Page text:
A lawsuit against the major meatpackers alleging they knew about errors in USDA price reporting in spring 2001, and benefited at the expense of cattle producers, concluded step one this week. That was a verdict fining Tyson $4 million, Cargill $3 million, and Swift $2.25 million. The next step is an almost certain appeal.
Other than that, for the first time in a long time, the legal docket seems to be clear for the U.S. beef industry. The legal actions regarding the beef checkoff have all been decided or dropped, and the Canadian trade issue is for now put to bed. The Tyson vs. Picket case has also made its way through the system.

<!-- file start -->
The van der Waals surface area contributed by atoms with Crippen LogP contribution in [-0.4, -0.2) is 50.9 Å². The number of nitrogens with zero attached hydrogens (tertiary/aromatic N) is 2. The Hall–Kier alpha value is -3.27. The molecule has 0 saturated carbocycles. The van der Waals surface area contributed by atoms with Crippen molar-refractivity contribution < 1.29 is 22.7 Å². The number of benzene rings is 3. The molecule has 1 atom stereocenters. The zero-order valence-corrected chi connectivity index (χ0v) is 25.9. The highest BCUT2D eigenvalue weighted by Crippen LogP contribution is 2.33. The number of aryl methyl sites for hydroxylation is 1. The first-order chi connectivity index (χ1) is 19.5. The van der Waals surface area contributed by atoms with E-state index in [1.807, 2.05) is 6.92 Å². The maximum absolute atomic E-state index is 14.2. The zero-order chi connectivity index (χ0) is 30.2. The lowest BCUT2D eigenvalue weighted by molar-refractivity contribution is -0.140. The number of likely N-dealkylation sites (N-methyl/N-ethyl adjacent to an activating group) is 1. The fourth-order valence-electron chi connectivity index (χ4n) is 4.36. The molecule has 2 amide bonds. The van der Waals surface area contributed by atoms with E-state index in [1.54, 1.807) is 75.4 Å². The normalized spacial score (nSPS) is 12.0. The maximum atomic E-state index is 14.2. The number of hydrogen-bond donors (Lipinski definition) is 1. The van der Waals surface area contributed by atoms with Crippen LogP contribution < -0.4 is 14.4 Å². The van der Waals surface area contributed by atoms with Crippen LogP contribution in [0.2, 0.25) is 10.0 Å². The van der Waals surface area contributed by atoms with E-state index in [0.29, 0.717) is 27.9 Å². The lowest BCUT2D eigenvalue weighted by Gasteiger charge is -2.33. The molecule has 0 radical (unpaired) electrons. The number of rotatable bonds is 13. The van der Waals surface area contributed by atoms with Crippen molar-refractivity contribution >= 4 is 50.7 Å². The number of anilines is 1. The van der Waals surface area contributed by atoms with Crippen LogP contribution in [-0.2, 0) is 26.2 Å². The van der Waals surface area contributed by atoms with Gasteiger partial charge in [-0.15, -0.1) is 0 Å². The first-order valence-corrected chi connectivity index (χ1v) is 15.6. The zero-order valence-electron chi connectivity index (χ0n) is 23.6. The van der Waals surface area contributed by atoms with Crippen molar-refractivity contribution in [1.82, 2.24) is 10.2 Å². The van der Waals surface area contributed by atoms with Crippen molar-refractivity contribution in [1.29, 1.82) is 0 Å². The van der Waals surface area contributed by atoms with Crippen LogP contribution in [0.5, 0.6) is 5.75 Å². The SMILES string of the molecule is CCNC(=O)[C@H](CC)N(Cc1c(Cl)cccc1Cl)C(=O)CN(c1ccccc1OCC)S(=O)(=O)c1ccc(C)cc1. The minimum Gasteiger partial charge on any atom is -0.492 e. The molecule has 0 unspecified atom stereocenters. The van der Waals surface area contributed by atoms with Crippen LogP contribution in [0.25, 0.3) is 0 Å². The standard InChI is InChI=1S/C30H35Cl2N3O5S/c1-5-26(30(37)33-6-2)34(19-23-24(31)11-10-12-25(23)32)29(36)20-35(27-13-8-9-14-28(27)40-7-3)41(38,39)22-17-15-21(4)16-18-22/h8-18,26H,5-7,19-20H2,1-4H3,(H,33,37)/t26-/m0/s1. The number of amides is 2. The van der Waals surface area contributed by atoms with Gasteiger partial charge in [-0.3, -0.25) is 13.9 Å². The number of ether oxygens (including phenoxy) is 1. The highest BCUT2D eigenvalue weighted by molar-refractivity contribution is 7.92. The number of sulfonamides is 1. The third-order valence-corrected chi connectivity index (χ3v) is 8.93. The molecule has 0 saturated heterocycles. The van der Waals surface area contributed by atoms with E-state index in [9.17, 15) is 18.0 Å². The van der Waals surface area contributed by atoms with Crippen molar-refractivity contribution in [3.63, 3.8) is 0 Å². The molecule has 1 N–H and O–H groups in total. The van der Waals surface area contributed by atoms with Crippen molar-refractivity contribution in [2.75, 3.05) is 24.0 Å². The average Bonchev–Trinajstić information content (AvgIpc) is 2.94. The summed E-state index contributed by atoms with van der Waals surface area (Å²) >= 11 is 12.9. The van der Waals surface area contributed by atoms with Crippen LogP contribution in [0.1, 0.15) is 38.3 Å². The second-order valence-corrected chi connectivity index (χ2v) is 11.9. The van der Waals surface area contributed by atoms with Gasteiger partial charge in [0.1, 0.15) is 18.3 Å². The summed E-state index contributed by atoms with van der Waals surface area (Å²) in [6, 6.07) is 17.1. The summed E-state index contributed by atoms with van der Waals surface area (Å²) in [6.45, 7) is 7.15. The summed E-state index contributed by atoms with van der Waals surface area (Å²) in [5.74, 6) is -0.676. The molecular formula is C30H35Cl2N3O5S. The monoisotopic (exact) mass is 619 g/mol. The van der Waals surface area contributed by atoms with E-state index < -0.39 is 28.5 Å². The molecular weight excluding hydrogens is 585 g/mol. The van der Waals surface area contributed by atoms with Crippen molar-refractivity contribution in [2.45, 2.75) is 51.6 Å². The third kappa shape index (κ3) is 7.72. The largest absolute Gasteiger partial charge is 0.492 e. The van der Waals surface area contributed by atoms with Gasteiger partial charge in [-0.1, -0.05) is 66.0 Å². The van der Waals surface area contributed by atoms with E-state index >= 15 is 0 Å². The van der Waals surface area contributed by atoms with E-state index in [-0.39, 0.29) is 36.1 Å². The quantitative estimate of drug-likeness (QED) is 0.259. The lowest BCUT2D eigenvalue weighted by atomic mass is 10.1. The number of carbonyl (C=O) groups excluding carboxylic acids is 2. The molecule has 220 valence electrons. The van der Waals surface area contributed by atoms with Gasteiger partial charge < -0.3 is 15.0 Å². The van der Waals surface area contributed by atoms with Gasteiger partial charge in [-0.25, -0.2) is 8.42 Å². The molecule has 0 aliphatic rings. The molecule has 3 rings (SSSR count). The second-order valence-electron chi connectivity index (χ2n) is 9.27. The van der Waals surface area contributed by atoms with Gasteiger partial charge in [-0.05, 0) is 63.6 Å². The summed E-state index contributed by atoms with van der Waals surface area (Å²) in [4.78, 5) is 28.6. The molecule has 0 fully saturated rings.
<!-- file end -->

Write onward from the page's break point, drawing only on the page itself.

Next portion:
Sure, the Creekstone vs. USDA suit regarding private BSE testing is on the horizon but it's really not a suit involving producers. Nor is the industry expected to play a major role in the case, and it should be resolved in fairly short order.
Activist groups are often driven to the court not entirely to win a favorable judgement, but to create passion among their constituents. But the courts have also proven to be an effective method to create change when you don't have the legs to win in the political process.
Thus, undoubtedly we'll continue to see lawsuits, and history indicates the packing industry is the most likely to find itself in the legal crosshairs as the industry moves into the low point of the cattle cycle. Undoubtedly someone will come up with a judicial remedy for the problems.
But for now, the days of reading through legal papers appear to be over, at least until we can come up with a new set of issues. -- Troy Marshall